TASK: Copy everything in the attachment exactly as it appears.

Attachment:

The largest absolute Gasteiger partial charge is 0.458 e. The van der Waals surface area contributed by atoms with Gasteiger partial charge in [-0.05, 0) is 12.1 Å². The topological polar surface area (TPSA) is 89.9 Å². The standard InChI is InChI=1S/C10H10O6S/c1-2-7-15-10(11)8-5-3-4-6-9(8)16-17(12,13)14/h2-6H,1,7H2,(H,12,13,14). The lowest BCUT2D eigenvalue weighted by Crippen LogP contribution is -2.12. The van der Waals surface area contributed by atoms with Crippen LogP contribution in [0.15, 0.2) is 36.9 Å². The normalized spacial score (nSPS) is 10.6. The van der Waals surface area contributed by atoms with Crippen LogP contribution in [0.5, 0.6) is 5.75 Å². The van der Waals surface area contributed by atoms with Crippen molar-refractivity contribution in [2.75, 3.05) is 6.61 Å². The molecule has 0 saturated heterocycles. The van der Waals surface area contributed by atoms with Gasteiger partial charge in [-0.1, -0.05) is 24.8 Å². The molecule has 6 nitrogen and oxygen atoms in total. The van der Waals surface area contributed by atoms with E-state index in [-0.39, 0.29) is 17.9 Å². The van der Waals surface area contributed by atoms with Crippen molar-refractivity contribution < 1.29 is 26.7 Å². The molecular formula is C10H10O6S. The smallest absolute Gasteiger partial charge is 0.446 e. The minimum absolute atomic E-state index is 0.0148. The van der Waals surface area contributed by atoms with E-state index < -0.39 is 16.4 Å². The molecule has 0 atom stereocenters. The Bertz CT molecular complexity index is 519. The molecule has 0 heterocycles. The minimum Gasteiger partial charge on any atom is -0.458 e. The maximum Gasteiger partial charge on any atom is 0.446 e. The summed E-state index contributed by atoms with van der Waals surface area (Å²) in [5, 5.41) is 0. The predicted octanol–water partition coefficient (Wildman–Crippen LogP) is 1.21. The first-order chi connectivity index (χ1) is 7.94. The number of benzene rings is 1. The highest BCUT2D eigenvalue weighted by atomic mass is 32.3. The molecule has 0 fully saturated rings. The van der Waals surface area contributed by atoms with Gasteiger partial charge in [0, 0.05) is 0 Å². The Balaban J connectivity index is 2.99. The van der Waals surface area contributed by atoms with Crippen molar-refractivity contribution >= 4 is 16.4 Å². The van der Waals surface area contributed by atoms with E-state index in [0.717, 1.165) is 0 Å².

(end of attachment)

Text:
The largest absolute Gasteiger partial charge is 0.458 e. The van der Waals surface area contributed by atoms with Gasteiger partial charge in [-0.05, 0) is 12.1 Å². The topological polar surface area (TPSA) is 89.9 Å². The standard InChI is InChI=1S/C10H10O6S/c1-2-7-15-10(11)8-5-3-4-6-9(8)16-17(12,13)14/h2-6H,1,7H2,(H,12,13,14). The lowest BCUT2D eigenvalue weighted by Crippen LogP contribution is -2.12. The van der Waals surface area contributed by atoms with Crippen LogP contribution in [0.15, 0.2) is 36.9 Å². The normalized spacial score (nSPS) is 10.6. The van der Waals surface area contributed by atoms with Crippen LogP contribution in [0.5, 0.6) is 5.75 Å². The van der Waals surface area contributed by atoms with Crippen molar-refractivity contribution in [2.75, 3.05) is 6.61 Å². The molecule has 0 saturated heterocycles. The van der Waals surface area contributed by atoms with Gasteiger partial charge in [-0.1, -0.05) is 24.8 Å². The molecule has 6 nitrogen and oxygen atoms in total. The van der Waals surface area contributed by atoms with E-state index in [-0.39, 0.29) is 17.9 Å². The van der Waals surface area contributed by atoms with Crippen molar-refractivity contribution < 1.29 is 26.7 Å². The molecular formula is C10H10O6S. The smallest absolute Gasteiger partial charge is 0.446 e. The minimum absolute atomic E-state index is 0.0148. The van der Waals surface area contributed by atoms with E-state index < -0.39 is 16.4 Å². The molecule has 0 atom stereocenters. The Bertz CT molecular complexity index is 519. The molecule has 0 heterocycles. The minimum Gasteiger partial charge on any atom is -0.458 e. The maximum Gasteiger partial charge on any atom is 0.446 e. The summed E-state index contributed by atoms with van der Waals surface area (Å²) in [5, 5.41) is 0. The predicted octanol–water partition coefficient (Wildman–Crippen LogP) is 1.21. The first-order chi connectivity index (χ1) is 7.94. The number of benzene rings is 1. The highest BCUT2D eigenvalue weighted by atomic mass is 32.3. The molecule has 0 fully saturated rings. The van der Waals surface area contributed by atoms with Gasteiger partial charge in [0, 0.05) is 0 Å². The Balaban J connectivity index is 2.99. The van der Waals surface area contributed by atoms with Crippen molar-refractivity contribution >= 4 is 16.4 Å². The van der Waals surface area contributed by atoms with E-state index in [0.717, 1.165) is 0 Å².